Re: Rot Prevention
- Subject: Re: Rot Prevention
- From: firstname.lastname@example.org
- Date: Tue, 11 Dec 2001 18:50:07 -0600 (CST)
It was a 1% solution on only several tubers, mostly Arisaema, that had been
dug up for storage, and were rotting out despite application of other
compounds. These tubers have no live roots during dormancy and survive kept
<email@example.com To: Multiple recipients of list AROID-L <firstname.lastname@example.org>
Sent by: Subject: Re: Rot Prevention
The great thing about hydrogen peroxide is that is a good topical
disinfectant and it is applied, does its thing instantaneously and then
breaks down in the process into water and oxygen. No obnoxious organic
molecules to pollute the environment (or if you are a nurseryman poison
your workers). As far as treating Amorphophalli tubers with it, it is
non specific in its action and will take out the good microflora as well
as the pathogenic organism. It would be ok if you suspect rot problems
are happening or going to happen. However, I would not want to start
wipe out the equilibrium that exists in the Amorphophallus root zone
around the rhizome. If you are going to all the trouble of dipping the
pots in the stuff you might as well just bare root them and store them
in an inert material that does not support rotting. But then again I
don't do much with Amorphophalli and so what do I know.
Denis at Silver Krome Gardens
> I know I am going to get smacked for this, but.... regardless, why would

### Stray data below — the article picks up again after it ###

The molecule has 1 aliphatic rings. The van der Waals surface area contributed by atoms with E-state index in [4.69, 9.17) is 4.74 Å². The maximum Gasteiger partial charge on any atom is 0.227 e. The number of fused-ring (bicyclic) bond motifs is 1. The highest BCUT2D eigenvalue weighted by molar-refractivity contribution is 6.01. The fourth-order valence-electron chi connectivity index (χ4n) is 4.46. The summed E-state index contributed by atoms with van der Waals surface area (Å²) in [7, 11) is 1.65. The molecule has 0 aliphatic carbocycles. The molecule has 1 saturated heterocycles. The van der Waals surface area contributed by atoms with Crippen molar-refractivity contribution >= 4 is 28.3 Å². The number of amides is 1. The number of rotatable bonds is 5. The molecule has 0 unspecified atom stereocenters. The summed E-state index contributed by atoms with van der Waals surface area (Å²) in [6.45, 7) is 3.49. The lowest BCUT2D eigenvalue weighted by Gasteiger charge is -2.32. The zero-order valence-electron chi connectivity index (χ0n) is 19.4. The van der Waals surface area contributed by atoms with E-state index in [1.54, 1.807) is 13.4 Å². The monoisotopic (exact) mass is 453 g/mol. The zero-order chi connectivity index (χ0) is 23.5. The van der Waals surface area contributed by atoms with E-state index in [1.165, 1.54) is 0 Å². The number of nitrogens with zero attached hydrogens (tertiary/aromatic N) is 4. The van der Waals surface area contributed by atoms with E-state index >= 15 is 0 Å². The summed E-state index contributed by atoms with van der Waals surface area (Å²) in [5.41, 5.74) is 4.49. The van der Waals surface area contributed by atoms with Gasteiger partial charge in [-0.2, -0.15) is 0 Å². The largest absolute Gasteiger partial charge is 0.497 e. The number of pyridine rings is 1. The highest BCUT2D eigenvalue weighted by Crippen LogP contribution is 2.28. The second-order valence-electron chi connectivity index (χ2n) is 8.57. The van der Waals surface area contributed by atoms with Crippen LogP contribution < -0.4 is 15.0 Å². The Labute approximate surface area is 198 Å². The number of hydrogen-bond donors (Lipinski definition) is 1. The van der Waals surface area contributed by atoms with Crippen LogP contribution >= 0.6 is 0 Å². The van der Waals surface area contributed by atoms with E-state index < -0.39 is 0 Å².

this be "better" than using one of the MANY fungicide products on the
> As far as I know, Hydrogen peroxide has great "disenfectant properties"
but I dont know if you would find it to be a broad spectrum fungicide.
> email@example.com wrote:
> > At a recent orchid society meeting, the speaker mentioned that
> he uses hydrogen peroxide (3%) to treat orchids that have experienced
> a problem with rot. Basically, he waters the plant on its regular
> schedule, but for three waterings he uses hydrogen peroxide. His
> reasoning was that apparently plants (at least orchids) produce a
> weak hydrogen peroxide solution at the interface between leaf and
> stem when the plant is dropping a diseased leaf. His reasoning being
> that if the plant produces it inside, it should have no problem with
> it being applied on the outside.
> Long story, short question. Does anybody have any idea if this procedure
> might help combat rot in dormant potted amorphophallus tubers?
> Bill Weaver